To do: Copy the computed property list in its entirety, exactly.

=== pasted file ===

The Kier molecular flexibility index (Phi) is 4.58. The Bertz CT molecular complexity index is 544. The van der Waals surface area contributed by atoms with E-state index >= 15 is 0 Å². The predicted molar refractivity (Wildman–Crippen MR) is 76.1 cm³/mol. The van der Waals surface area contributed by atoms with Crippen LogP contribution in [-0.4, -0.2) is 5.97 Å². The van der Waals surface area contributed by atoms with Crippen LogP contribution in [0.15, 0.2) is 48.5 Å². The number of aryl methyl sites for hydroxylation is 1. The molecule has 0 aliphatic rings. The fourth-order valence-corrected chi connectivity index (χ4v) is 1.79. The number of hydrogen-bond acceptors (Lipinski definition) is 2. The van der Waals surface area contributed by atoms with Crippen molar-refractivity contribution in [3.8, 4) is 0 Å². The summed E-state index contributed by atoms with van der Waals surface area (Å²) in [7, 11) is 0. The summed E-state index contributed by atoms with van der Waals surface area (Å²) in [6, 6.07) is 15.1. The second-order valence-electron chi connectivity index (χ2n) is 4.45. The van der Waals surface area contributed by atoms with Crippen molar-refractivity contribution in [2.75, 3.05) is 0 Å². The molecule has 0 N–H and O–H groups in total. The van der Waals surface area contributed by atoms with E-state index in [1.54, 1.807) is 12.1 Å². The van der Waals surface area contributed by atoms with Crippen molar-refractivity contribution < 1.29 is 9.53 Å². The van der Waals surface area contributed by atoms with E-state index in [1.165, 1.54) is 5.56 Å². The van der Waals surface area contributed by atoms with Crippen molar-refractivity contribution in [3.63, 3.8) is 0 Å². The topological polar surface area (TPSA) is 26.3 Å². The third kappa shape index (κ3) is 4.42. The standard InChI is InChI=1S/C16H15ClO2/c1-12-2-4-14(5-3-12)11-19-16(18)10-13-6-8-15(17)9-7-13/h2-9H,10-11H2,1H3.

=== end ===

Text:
The Kier molecular flexibility index (Phi) is 4.58. The Bertz CT molecular complexity index is 544. The van der Waals surface area contributed by atoms with E-state index >= 15 is 0 Å². The predicted molar refractivity (Wildman–Crippen MR) is 76.1 cm³/mol. The van der Waals surface area contributed by atoms with Crippen LogP contribution in [-0.4, -0.2) is 5.97 Å². The van der Waals surface area contributed by atoms with Crippen LogP contribution in [0.15, 0.2) is 48.5 Å². The number of aryl methyl sites for hydroxylation is 1. The molecule has 0 aliphatic rings. The fourth-order valence-corrected chi connectivity index (χ4v) is 1.79. The number of hydrogen-bond acceptors (Lipinski definition) is 2. The van der Waals surface area contributed by atoms with Crippen molar-refractivity contribution in [3.8, 4) is 0 Å². The summed E-state index contributed by atoms with van der Waals surface area (Å²) in [7, 11) is 0. The summed E-state index contributed by atoms with van der Waals surface area (Å²) in [6, 6.07) is 15.1. The second-order valence-electron chi connectivity index (χ2n) is 4.45. The van der Waals surface area contributed by atoms with Crippen molar-refractivity contribution in [2.75, 3.05) is 0 Å². The molecule has 0 N–H and O–H groups in total. The van der Waals surface area contributed by atoms with E-state index in [1.54, 1.807) is 12.1 Å². The van der Waals surface area contributed by atoms with Crippen molar-refractivity contribution < 1.29 is 9.53 Å². The van der Waals surface area contributed by atoms with E-state index in [1.165, 1.54) is 5.56 Å². The van der Waals surface area contributed by atoms with Crippen molar-refractivity contribution in [3.63, 3.8) is 0 Å². The topological polar surface area (TPSA) is 26.3 Å². The third kappa shape index (κ3) is 4.42. The standard InChI is InChI=1S/C16H15ClO2/c1-12-2-4-14(5-3-12)11-19-16(18)10-13-6-8-15(17)9-7-13/h2-9H,10-11H2,1H3.